So you are ready to buy a bin, now what? Choose the size of the hopper? Or maybe the appropriate color for your operation? What about the types of add-ons and customizable features? These are all important questions but cannot be answered until you consider this fundamental question:
Round or Square?
Both types provide many different uses depending on your operation and exact use. For example, a farmer managing a small ranching operation needs to conserve space and would most likely choose a more economical square bin.
In contrast, someone who maintains a large-scale grain elevator and needs bulk storage and self-cleaning capabilities. This would most likely warrant the choosing of a Round Bin.
In order to make the best decision for your investment, you must understand the difference between Square and Round Bins. You may find yourself asking: which one is typically better? The short answer: Both! In other words, there are advantages (and disadvantages) to both bins, it just depends on what you are looking for and how your operation runs.
Here’s a few things to consider.
First, let’s discuss the Advantages of Square Bins:
- Fit More with Less. In comparison, a square bin can hold 27% more materials in the same space than a round bin. For example, in a 12’ x 12’ square bin can hold 1728 cubic feet but in contrast a round bin of the same dimensions can only hold 1357 cubic feet. If space is an issue, then maybe a square bin is the best fit for you.
- Easier to Reach. Another important element to consider is how accessible your bin needs to be and how long of an auger you have. Because square bins are often shorter, they are easier to reach with a standard auger. Choosing a round bin may limit you in accessibility with your current auger and could decrease operational efficiency.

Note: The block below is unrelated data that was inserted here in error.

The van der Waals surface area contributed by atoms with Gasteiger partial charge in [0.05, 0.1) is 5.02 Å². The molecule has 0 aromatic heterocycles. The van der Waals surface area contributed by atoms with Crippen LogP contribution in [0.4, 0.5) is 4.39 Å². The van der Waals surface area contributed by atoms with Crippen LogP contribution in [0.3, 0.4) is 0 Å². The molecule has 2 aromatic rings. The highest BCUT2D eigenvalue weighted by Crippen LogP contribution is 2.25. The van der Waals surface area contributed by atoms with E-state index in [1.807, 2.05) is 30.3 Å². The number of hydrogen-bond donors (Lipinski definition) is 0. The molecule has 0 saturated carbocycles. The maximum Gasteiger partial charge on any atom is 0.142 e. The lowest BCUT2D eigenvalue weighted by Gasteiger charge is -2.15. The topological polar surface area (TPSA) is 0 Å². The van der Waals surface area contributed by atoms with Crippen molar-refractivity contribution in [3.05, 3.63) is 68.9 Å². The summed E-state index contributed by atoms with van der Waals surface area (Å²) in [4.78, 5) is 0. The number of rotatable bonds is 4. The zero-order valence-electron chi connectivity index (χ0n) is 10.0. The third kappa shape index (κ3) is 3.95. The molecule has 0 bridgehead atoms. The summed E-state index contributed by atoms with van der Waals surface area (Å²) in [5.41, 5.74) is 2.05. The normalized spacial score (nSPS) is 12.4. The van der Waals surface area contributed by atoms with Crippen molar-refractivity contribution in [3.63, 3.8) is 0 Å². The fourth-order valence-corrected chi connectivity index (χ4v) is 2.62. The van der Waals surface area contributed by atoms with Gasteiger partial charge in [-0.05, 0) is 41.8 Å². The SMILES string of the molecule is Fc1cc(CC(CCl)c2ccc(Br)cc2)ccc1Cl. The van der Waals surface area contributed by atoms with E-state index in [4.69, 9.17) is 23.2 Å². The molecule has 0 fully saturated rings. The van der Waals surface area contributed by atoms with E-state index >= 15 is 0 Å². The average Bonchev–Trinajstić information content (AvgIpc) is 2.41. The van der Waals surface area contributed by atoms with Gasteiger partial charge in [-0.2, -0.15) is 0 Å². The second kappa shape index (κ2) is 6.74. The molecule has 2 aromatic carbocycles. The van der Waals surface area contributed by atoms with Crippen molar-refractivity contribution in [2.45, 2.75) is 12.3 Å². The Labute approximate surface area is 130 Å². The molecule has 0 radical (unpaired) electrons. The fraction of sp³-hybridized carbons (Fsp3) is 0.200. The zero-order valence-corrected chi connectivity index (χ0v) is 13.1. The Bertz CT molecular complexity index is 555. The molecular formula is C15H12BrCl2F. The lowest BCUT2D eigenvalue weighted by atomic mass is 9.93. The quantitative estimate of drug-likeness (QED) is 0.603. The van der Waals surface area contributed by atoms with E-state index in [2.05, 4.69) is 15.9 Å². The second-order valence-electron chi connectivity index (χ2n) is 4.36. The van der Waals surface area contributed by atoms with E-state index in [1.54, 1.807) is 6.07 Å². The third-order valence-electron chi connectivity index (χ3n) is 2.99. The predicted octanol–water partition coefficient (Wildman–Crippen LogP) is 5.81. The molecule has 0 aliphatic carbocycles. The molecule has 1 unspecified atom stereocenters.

- Multiple-Compartments. Square bins also have the ability of being divided into different compartments. This can be especially helpful if your operation stores many commodities and needs them to be accessible. This may be important if you have a cow-calf operation where you feed range cubes and use DDG for a protein, or maybe you want to store your seed wheat to plant for next fall.
Unfortunately, Square bins are:
- Hard to Clean. With corners on every side, it takes some real scrubbing to clean it completely. Some material cleans better than others so this is important to keep in mind.
- Rust Magnets. Another issue with Square Bins is that they have corners in the hopper that product can easily catch in, and if not cleaned out they will rust the bin out over time, becoming less sturdy. You must keep constant care of your square bins to maintain them in the long-run.
At first glance, it seems as though Square bins are superior to Round; but there are some disadvantages of Square Bins that can be rectified by Round.
Advantages of Round Bins
- Easy to Clean. Since Round Bins do not have corners, the product cannot easily hide or sit in unreachable spots. In fact, some round bins practically clean themselves if fabricated correctly.
- Last Longer. Due to the fact that they clean out better, Round Bins potentially have a longer life span. If you are storing a material that does not flow well or is corrosive, a Round Bin might be the right fit for you.
- Less Costly. Once they reach the size of 2,000 bushel and larger, they cost less per bushel than a square bin does. Actually, the larger the round bin, the less expensive per bushel. This is due to the fact that that it becomes easier and less costly to extend the sidewall with more sections. If you are going for bulk storage, and price is more important to you than space, a round bin could be the right choice.
- Hard to Reach. As was explained earlier, a Round Bin of the same dimension fits 27% less of a product than a Square. For this reasons, a farmer may choose a small square bin if especially focused on efficiency and economy.
- Only One Product. Round Bins lack the ability to store commodities in multiple compartments. With this in mind, the bin would need to cleaned out completely if a new product was stored inside.
These are just a few differences between Round and Square Bins to consider as you discern the best bin for your investment. I hope this helped in understanding which bin type would be the best fit for your growing operation.
What other differences have you noticed? Be sure to comment below.